Red-light camera

A red-light camera and a warning sign are shown near the intersection of South Loop 288 and Interstate 35E. A study by Case Western Reserve University shows no evidence that red-light cameras improve safety.

A study out this summer could hammer another nail into the coffin of red-light cameras, whose use in Denton have come under fire in recent months.

Researchers from a Cleveland university launched the nationwide study in 2015. It included a focus on Dallas, Houston and San Antonio. Examining 12 years of crash data from the Texas Department of Transportation, economics professor Justin Gallagher and a colleague found that while the cameras did reduce the number of angle crashes — such as T-bone crashes — the cameras led to an overall increase in other types of accidents, such as fender-benders.

The study, titled "Criminal Deterrence When There are Offsetting Risks: Traffic Cameras, Vehicular Accidents, and Public Safety," claims that when people understand there is a red-light camera present at an intersection, drivers slam on their brakes more often to avoid the fines. That, Gallagher said, reveals that people are conscious of the money they could lose but are not particularly more aware of other drivers or nearby pedestrians.

“There is no evidence that the program led to an improvement of public safety,” Gallagher said of the statewide data. He said the only change when a red-light camera was present was the probability someone would be caught increases; the probability a person would avoid a crash did not.

People have criticized red-light cameras as being avenues for cities to make money rather than improve public safety. Others say they reduce angle crashes, which is a net positive for public safety.

Reports from the Denton Record-Chronicle revealed three Denton police supervisors had been making tens of thousand of dollars while working overtime to review the cameras’ footage. Police subsequently changed its policy to allow other officers to take part in the review process.

That sparked the Denton City Council to debate the city’s use of red-light cameras. The council decided in May to postpone any action until after the city’s contract with its vendor expires in July 2019. Last year, the city raked in about $2.3 million from drivers whose alleged violations were caught by one of the cameras. After expenses, the city profited about $668,000.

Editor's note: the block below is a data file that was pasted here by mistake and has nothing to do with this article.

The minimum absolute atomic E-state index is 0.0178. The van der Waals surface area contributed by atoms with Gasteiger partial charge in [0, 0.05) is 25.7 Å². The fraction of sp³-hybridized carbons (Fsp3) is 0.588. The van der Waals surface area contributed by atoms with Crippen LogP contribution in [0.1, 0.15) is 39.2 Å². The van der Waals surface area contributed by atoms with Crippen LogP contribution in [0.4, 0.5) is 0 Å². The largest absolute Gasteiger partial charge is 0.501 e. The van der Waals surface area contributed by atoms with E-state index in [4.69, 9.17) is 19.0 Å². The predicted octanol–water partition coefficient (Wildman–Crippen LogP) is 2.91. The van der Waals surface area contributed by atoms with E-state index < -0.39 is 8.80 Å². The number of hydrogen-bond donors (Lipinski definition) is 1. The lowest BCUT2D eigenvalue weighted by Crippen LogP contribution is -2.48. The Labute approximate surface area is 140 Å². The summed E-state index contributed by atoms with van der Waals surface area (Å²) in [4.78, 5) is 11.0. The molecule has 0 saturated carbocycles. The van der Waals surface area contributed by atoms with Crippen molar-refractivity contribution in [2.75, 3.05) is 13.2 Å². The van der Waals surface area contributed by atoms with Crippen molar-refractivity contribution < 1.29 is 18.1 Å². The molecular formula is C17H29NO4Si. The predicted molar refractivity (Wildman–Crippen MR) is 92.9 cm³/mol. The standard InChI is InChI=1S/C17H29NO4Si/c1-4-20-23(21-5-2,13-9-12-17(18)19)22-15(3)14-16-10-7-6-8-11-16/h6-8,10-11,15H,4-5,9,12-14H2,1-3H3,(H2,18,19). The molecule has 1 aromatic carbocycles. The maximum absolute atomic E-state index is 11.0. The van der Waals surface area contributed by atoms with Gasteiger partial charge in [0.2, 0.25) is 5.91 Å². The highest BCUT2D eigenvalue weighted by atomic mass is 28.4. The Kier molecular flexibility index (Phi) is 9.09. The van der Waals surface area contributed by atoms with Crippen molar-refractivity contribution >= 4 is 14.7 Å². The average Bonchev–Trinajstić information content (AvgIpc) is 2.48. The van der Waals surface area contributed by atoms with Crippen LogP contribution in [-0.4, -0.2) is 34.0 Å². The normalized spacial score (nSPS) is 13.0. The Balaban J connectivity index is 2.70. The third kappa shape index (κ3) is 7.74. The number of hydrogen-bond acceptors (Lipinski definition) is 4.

Violations caught by the red-light cameras are civil penalties that do not count against one’s criminal record. Even if someone does not pay the ticket, no arrest warrant is issued, nor will it count against their driving record.

There are 13 red-light cameras across Denton, stationed at 11 intersections. The city has been in contract with Redflex Traffic Systems since 2005. Denton’s crash data shows fatal and injury crashes fell at six of the 11 intersections over a five-year period after their installation. The remaining intersections saw either no change or an increase in fatal or injury crashes in that same period.

Gallagher, an economics professor at Case Western Reserve University who has studied social issues, says he first took notice of red-light cameras being an issue in Ohio a couple of years ago, when the state Legislature was considering a new regulatory approach to the cameras’ use.

He noticed most of the studies that provided context to the discussion were done by engineers or engineering firms, which is a problem, Gallagher said, because those rely on weighted averages that largely avoid the nuances of human behavior.

The professor said he hopes people will understand that while the presence of red-light cameras do decrease cross-traffic crashes, there are other elements to consider. He said these cameras are not totally ineffective, they just do not work toward the right solutions.

He recommends city officials look at how to improve the safety of intersections overall, using the cameras as a tool rather than an outright solution.

DALTON LAFERNEY can be reached at 940-566-6882 and via Twitter at @daltonlaferney.

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